Welcome to Hidden Value, the column where Joe Elsasser, CFP, addresses common financial planning issues with insights advisors and their clients may not have considered.
If your clients have done virtually all of their investing in tax-deferred plans, spend-down strategies may be relatively simple. Find a sustainable withdrawal rate for retired clients and help them stick to it, recognizing required minimum distribution (RMD) rules after age 70 ½.
However, many clients have multiple sources for cash in retirement, including nonqualified investments in taxable accounts. Retirees also may have after-tax Roth accounts that can provide tax-free distributions after age 59 ½ and five-year holding period hurdles are cleared. A deeper look at the tax implications of the client’s various assets and how they interact may reveal some unique hidden opportunities to add additional value to the financial plan.
Many advisors have a default method to plan for multiple streams of cash flow:
First: Tap taxable accounts to maximize tax deferral in retirement plans.
Second: Start accessing pretax plans after age 70 ½, to comply with RMD rules.
Third: Keep money in Roth accounts as long as possible, for eventual tax-free payouts to clients or their beneficiaries.
This sequence has merit, but putting this plan on autopilot can lead to paying more tax than necessary. One key drawback is channeling compound growth into pretax accounts. The larger they grow, the larger the eventual RMDs, which could move the client into a higher future tax bracket.
Moreover, tax-free Roth withdrawals may be justified in some situations. If a client needs cash, but using taxable or tax-deferred accounts could trigger severe tax consequences, qualified Roth distributions might be a better source. For instance, clients might face a situation in which more taxable income would raise taxes on Social Security benefits or long-term capital gains or generate higher Medicare premiums; Roth payouts could come to the rescue!
For overall tax savings, one approach is to advise clients to take some money from their pretax accounts when they’re in their 60s: older than 59 ½, so the 10% early withdrawal penalty won’t apply, and younger than 70 ½, at which point RMDs greatly reduce the flexibility in your withdrawal approach. Closely monitoring such distributions can keep clients in today’s 12% , 22% and 24% tax brackets, which are low by recent standards, and reduce future RMDs.
Money that 60-somethings take from pretax accounts may be used for living expenses, if needed. This arrangement could help clients defer starting Social Security until age 70, for the largest monthly payout, partially untaxed — and possibly a larger lifelong payout for a surviving spouse.
Another option would include conversions to a Roth IRA, where there are no lifetime RMDs and future distributions are tax-free. Current tax law prohibits recharacterization of a Roth IRA conversion, so money shifted to the Roth side generates an indelible tax bill. It’s often best to wait for a Roth IRA conversion until late in the year, when taxable income might be estimated accurately — and also to rely upon a sophisticated software program (like the one I developed) to calibrate how much to convert without creating unexpected tax bills.
Clients may have other sources of cash flow to consider in retirement planning. Some will have health savings accounts (HSAs), which combine upfront deductions with tax-free compounding. Distributions from HSAs also will be tax-free, if they are used for qualified medical expenses.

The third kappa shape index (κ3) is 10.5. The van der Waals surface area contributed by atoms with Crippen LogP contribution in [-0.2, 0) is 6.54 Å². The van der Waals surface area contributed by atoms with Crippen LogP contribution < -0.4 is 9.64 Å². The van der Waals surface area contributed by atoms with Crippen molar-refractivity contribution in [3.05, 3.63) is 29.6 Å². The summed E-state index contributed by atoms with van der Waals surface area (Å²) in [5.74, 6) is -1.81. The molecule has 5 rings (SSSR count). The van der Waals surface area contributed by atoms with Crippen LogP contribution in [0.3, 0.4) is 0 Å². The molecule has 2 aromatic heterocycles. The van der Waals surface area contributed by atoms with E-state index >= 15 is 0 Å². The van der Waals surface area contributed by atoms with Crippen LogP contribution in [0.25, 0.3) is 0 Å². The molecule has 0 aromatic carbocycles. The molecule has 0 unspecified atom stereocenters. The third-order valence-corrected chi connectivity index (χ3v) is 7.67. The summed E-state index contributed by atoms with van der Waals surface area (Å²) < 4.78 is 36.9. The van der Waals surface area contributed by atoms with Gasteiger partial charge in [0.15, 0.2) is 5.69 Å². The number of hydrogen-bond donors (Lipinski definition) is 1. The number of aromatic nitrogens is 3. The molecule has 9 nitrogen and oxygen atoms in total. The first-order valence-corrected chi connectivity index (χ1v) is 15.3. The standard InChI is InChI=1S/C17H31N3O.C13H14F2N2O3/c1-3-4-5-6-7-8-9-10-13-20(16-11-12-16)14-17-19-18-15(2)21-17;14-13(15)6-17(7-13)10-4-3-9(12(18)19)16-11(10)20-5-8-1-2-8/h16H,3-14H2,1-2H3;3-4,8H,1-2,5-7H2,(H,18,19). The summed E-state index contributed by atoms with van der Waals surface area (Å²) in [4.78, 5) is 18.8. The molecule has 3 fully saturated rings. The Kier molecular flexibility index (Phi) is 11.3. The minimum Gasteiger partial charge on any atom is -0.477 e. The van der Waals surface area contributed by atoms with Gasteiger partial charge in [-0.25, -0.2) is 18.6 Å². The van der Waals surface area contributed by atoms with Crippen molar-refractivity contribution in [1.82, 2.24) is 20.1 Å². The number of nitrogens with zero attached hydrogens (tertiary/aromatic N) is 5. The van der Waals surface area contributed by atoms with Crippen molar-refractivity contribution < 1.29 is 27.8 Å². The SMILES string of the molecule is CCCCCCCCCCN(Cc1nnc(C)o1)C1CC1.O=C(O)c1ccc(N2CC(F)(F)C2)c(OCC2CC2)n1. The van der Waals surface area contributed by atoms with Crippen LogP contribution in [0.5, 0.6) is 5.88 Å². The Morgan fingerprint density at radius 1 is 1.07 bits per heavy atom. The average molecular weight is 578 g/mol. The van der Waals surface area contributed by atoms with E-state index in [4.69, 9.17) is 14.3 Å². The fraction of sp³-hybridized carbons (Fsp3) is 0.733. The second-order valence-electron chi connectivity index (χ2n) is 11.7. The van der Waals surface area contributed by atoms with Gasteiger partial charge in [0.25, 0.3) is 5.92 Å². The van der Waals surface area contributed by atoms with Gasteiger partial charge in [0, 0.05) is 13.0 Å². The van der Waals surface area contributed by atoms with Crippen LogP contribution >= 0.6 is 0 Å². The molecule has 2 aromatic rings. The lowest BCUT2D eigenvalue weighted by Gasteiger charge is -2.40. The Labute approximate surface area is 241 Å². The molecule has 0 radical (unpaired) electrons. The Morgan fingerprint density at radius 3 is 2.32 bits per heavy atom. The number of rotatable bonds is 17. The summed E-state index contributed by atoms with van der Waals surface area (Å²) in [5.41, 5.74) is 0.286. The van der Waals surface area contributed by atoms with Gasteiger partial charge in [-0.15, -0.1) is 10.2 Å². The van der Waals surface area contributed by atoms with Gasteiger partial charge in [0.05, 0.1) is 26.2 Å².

Loans also may provide liquidity without delivering tax bills. A home equity line of credit might be tapped — and the interest may be tax deductible if the money is used to buy, build or substantially improve the home that secures the loan. A reverse mortgage might be an option for tax-efficient liquidity. In addition, clients who have permanent life insurance policies could borrow from the cash value, if a smaller death benefit is acceptable.
However you feel about deferred annuities, you may have some clients who hold these contracts when they retire. Are the guarantees greater than the actual value, inviting a drawdown that exercises their rider? Are there profits that should be realized? Should cash be accessed via taxable withdrawals or a partially tax-free annuitization? By reading the annuities’ terms carefully, you can decide when and how to best squeeze money from them.
A comfortable retirement is a prime goal for many clients. Look beyond your default method to plan for multiple streams of cash flow and add value by creating tax-efficient plans to keep cash flowing.
— Related on ThinkAdvisor:
- Roth IRA Conversions: How Much Is Too Much?
- Think You Know the Capital Gains Tax Rate? Think Again.
- Beware the Social Security ‘Tax Torpedo’
Joe Elsasser, CFP, RHU, REBC, developed his Social Security Timing software in 2010 because, as a practicing financial advisor, he couldn’t find a Social Security tool that would help his clients make the best decision about when to elect their benefits. Inspired by the success of Social Security Timing, Joe founded Covisum, a financial tech company focused on creating a shared vision throughout the financial planning process.
In 2016, Covisum introduced Tax Clarity, which helps financial advisors show their clients the hidden effective marginal income tax rates that can significantly impact cash flow in retirement. In early 2017, Covisum acquired SmartRisk, software that allows advisors to model “what-if” scenarios with account positions and align a client’s risk tolerance with their portfolio risk.